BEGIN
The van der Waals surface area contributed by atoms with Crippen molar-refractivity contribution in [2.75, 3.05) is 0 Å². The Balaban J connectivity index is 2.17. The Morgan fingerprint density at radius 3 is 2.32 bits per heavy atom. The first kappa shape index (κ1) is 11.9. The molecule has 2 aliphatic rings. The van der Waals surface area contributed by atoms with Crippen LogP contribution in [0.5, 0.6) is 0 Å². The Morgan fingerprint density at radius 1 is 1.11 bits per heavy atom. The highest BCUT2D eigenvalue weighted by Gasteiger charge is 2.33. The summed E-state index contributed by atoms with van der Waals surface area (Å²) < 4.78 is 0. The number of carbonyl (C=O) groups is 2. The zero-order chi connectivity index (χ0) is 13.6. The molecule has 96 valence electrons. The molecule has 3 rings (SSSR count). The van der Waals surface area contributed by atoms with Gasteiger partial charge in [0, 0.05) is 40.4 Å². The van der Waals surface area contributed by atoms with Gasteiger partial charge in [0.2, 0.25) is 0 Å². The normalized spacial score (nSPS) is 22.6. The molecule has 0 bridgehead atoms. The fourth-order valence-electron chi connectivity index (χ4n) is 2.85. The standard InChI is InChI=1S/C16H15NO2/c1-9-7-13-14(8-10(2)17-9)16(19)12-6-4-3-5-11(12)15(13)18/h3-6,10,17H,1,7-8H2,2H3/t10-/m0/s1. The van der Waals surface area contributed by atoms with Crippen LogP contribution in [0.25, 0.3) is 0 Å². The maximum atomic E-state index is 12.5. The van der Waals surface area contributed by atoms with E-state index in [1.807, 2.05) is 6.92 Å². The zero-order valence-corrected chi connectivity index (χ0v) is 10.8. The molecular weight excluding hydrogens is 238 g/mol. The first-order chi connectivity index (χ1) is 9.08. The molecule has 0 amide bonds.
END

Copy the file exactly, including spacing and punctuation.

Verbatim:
The van der Waals surface area contributed by atoms with Crippen molar-refractivity contribution in [2.75, 3.05) is 0 Å². The Balaban J connectivity index is 2.17. The Morgan fingerprint density at radius 3 is 2.32 bits per heavy atom. The first kappa shape index (κ1) is 11.9. The molecule has 2 aliphatic rings. The van der Waals surface area contributed by atoms with Crippen LogP contribution in [0.5, 0.6) is 0 Å². The Morgan fingerprint density at radius 1 is 1.11 bits per heavy atom. The highest BCUT2D eigenvalue weighted by Gasteiger charge is 2.33. The summed E-state index contributed by atoms with van der Waals surface area (Å²) < 4.78 is 0. The number of carbonyl (C=O) groups is 2. The zero-order chi connectivity index (χ0) is 13.6. The molecule has 96 valence electrons. The molecule has 3 rings (SSSR count). The van der Waals surface area contributed by atoms with Gasteiger partial charge in [0, 0.05) is 40.4 Å². The van der Waals surface area contributed by atoms with Gasteiger partial charge in [0.2, 0.25) is 0 Å². The normalized spacial score (nSPS) is 22.6. The molecule has 0 bridgehead atoms. The fourth-order valence-electron chi connectivity index (χ4n) is 2.85. The standard InChI is InChI=1S/C16H15NO2/c1-9-7-13-14(8-10(2)17-9)16(19)12-6-4-3-5-11(12)15(13)18/h3-6,10,17H,1,7-8H2,2H3/t10-/m0/s1. The van der Waals surface area contributed by atoms with Crippen LogP contribution in [0.25, 0.3) is 0 Å². The maximum atomic E-state index is 12.5. The van der Waals surface area contributed by atoms with E-state index in [1.807, 2.05) is 6.92 Å². The zero-order valence-corrected chi connectivity index (χ0v) is 10.8. The molecular weight excluding hydrogens is 238 g/mol. The first-order chi connectivity index (χ1) is 9.08. The molecule has 0 amide bonds.